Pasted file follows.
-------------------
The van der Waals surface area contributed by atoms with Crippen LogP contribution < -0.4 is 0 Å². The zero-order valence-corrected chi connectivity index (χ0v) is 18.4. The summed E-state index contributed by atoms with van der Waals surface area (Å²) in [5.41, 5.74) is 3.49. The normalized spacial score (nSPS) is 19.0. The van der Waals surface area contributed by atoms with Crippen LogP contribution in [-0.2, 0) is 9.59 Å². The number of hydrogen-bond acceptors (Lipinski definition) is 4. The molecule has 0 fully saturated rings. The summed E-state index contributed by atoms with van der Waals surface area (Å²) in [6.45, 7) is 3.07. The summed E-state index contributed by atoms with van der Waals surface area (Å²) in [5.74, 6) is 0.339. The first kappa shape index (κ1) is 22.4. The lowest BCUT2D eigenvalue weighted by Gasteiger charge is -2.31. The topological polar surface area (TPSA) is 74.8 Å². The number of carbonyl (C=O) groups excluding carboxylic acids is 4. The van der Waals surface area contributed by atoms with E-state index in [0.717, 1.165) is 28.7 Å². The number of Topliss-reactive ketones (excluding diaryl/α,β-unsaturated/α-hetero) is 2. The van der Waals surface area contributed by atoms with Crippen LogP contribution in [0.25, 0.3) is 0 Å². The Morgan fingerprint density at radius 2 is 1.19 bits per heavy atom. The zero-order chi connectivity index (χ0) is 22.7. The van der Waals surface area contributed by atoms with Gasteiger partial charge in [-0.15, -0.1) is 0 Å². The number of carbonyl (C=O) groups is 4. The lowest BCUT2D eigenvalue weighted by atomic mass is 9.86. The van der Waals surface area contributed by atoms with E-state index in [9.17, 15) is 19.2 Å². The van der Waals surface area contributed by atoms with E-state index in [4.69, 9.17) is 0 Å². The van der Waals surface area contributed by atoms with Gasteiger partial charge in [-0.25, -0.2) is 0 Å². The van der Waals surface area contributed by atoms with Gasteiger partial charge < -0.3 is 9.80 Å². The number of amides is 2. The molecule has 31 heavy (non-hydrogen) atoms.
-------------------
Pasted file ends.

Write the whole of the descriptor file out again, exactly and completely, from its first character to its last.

The van der Waals surface area contributed by atoms with Crippen LogP contribution < -0.4 is 0 Å². The zero-order valence-corrected chi connectivity index (χ0v) is 18.4. The summed E-state index contributed by atoms with van der Waals surface area (Å²) in [5.41, 5.74) is 3.49. The normalized spacial score (nSPS) is 19.0. The van der Waals surface area contributed by atoms with Crippen LogP contribution in [-0.2, 0) is 9.59 Å². The number of hydrogen-bond acceptors (Lipinski definition) is 4. The molecule has 0 fully saturated rings. The summed E-state index contributed by atoms with van der Waals surface area (Å²) in [6.45, 7) is 3.07. The summed E-state index contributed by atoms with van der Waals surface area (Å²) in [5.74, 6) is 0.339. The first kappa shape index (κ1) is 22.4. The lowest BCUT2D eigenvalue weighted by Gasteiger charge is -2.31. The topological polar surface area (TPSA) is 74.8 Å². The number of carbonyl (C=O) groups excluding carboxylic acids is 4. The van der Waals surface area contributed by atoms with E-state index in [0.717, 1.165) is 28.7 Å². The number of Topliss-reactive ketones (excluding diaryl/α,β-unsaturated/α-hetero) is 2. The van der Waals surface area contributed by atoms with Crippen LogP contribution in [0.25, 0.3) is 0 Å². The Morgan fingerprint density at radius 2 is 1.19 bits per heavy atom. The zero-order chi connectivity index (χ0) is 22.7. The van der Waals surface area contributed by atoms with Gasteiger partial charge in [-0.15, -0.1) is 0 Å². The number of carbonyl (C=O) groups is 4. The lowest BCUT2D eigenvalue weighted by atomic mass is 9.86. The van der Waals surface area contributed by atoms with E-state index in [9.17, 15) is 19.2 Å². The van der Waals surface area contributed by atoms with E-state index in [4.69, 9.17) is 0 Å². The van der Waals surface area contributed by atoms with Gasteiger partial charge in [-0.25, -0.2) is 0 Å². The van der Waals surface area contributed by atoms with Gasteiger partial charge < -0.3 is 9.80 Å². The number of amides is 2. The molecule has 31 heavy (non-hydrogen) atoms.